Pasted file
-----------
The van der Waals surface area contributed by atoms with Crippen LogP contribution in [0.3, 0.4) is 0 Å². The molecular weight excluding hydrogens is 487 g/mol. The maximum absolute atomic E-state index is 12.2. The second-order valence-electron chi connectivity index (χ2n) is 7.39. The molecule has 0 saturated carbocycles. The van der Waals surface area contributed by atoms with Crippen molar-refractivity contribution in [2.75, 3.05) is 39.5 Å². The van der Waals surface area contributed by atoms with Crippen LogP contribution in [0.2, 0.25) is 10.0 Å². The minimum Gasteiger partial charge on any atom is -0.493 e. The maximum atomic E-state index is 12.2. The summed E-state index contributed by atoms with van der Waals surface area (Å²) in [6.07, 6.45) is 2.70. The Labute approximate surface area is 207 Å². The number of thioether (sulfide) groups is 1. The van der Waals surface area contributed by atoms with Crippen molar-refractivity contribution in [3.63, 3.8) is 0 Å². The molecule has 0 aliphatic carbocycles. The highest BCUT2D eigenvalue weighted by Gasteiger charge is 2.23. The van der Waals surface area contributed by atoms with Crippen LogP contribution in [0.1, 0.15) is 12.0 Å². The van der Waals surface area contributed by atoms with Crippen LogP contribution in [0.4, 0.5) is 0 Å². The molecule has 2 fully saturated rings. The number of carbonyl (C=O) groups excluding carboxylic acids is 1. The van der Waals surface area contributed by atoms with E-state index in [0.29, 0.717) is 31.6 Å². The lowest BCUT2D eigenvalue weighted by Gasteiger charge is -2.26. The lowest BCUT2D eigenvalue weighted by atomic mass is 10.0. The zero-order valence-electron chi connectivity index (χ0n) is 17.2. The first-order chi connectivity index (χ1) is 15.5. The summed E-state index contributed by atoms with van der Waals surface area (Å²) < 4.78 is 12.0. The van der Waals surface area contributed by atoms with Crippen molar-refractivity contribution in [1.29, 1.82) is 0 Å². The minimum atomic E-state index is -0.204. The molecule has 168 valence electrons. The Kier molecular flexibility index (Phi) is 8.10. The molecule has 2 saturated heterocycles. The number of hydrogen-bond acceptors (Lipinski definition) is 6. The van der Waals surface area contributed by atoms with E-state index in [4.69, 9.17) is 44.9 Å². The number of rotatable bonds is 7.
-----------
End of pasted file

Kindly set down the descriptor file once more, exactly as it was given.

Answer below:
The van der Waals surface area contributed by atoms with Crippen LogP contribution in [0.3, 0.4) is 0 Å². The molecular weight excluding hydrogens is 487 g/mol. The maximum absolute atomic E-state index is 12.2. The second-order valence-electron chi connectivity index (χ2n) is 7.39. The molecule has 0 saturated carbocycles. The van der Waals surface area contributed by atoms with Crippen molar-refractivity contribution in [2.75, 3.05) is 39.5 Å². The van der Waals surface area contributed by atoms with Crippen LogP contribution in [0.2, 0.25) is 10.0 Å². The minimum Gasteiger partial charge on any atom is -0.493 e. The maximum atomic E-state index is 12.2. The summed E-state index contributed by atoms with van der Waals surface area (Å²) in [6.07, 6.45) is 2.70. The Labute approximate surface area is 207 Å². The number of thioether (sulfide) groups is 1. The van der Waals surface area contributed by atoms with Crippen molar-refractivity contribution in [3.63, 3.8) is 0 Å². The molecule has 0 aliphatic carbocycles. The highest BCUT2D eigenvalue weighted by Gasteiger charge is 2.23. The van der Waals surface area contributed by atoms with Crippen LogP contribution in [0.1, 0.15) is 12.0 Å². The van der Waals surface area contributed by atoms with Crippen LogP contribution in [0.4, 0.5) is 0 Å². The molecule has 2 fully saturated rings. The number of carbonyl (C=O) groups excluding carboxylic acids is 1. The van der Waals surface area contributed by atoms with E-state index in [0.29, 0.717) is 31.6 Å². The lowest BCUT2D eigenvalue weighted by Gasteiger charge is -2.26. The lowest BCUT2D eigenvalue weighted by atomic mass is 10.0. The zero-order valence-electron chi connectivity index (χ0n) is 17.2. The first-order chi connectivity index (χ1) is 15.5. The summed E-state index contributed by atoms with van der Waals surface area (Å²) < 4.78 is 12.0. The van der Waals surface area contributed by atoms with Crippen molar-refractivity contribution in [1.29, 1.82) is 0 Å². The minimum atomic E-state index is -0.204. The molecule has 168 valence electrons. The Kier molecular flexibility index (Phi) is 8.10. The molecule has 2 saturated heterocycles. The number of hydrogen-bond acceptors (Lipinski definition) is 6. The van der Waals surface area contributed by atoms with E-state index in [4.69, 9.17) is 44.9 Å². The number of rotatable bonds is 7.